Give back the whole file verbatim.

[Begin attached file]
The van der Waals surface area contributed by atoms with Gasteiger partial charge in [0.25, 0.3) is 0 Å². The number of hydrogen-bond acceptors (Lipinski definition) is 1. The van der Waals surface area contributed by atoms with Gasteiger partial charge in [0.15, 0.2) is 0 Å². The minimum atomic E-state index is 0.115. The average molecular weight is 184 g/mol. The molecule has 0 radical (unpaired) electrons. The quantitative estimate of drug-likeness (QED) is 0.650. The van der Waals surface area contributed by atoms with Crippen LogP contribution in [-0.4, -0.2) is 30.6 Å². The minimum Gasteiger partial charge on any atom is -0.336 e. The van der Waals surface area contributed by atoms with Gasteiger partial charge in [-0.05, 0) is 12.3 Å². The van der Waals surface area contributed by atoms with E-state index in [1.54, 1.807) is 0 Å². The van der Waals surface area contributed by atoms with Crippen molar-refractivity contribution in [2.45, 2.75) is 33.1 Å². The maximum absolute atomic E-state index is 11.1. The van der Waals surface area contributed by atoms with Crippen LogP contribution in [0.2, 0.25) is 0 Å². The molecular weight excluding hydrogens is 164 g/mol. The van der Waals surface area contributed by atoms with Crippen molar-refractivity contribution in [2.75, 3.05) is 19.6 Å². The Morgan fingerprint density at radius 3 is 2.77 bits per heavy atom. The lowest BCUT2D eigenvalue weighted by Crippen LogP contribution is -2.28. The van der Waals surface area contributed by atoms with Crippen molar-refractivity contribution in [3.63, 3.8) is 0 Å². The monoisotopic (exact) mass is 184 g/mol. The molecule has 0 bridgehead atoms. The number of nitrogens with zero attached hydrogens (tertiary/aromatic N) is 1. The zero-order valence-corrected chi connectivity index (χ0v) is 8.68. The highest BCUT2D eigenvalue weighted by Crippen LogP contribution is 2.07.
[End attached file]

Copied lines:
The van der Waals surface area contributed by atoms with Gasteiger partial charge in [0.25, 0.3) is 0 Å². The number of hydrogen-bond acceptors (Lipinski definition) is 1. The van der Waals surface area contributed by atoms with Gasteiger partial charge in [0.15, 0.2) is 0 Å². The minimum atomic E-state index is 0.115. The average molecular weight is 184 g/mol. The molecule has 0 radical (unpaired) electrons. The quantitative estimate of drug-likeness (QED) is 0.650. The van der Waals surface area contributed by atoms with Crippen LogP contribution in [-0.4, -0.2) is 30.6 Å². The minimum Gasteiger partial charge on any atom is -0.336 e. The van der Waals surface area contributed by atoms with Gasteiger partial charge in [-0.05, 0) is 12.3 Å². The van der Waals surface area contributed by atoms with E-state index in [1.54, 1.807) is 0 Å². The van der Waals surface area contributed by atoms with Crippen molar-refractivity contribution in [2.45, 2.75) is 33.1 Å². The maximum absolute atomic E-state index is 11.1. The van der Waals surface area contributed by atoms with Crippen LogP contribution in [0.2, 0.25) is 0 Å². The molecular weight excluding hydrogens is 164 g/mol. The van der Waals surface area contributed by atoms with Crippen molar-refractivity contribution in [2.75, 3.05) is 19.6 Å². The Morgan fingerprint density at radius 3 is 2.77 bits per heavy atom. The lowest BCUT2D eigenvalue weighted by Crippen LogP contribution is -2.28. The van der Waals surface area contributed by atoms with Crippen molar-refractivity contribution in [3.63, 3.8) is 0 Å². The monoisotopic (exact) mass is 184 g/mol. The molecule has 0 bridgehead atoms. The number of nitrogens with zero attached hydrogens (tertiary/aromatic N) is 1. The zero-order valence-corrected chi connectivity index (χ0v) is 8.68. The highest BCUT2D eigenvalue weighted by Crippen LogP contribution is 2.07.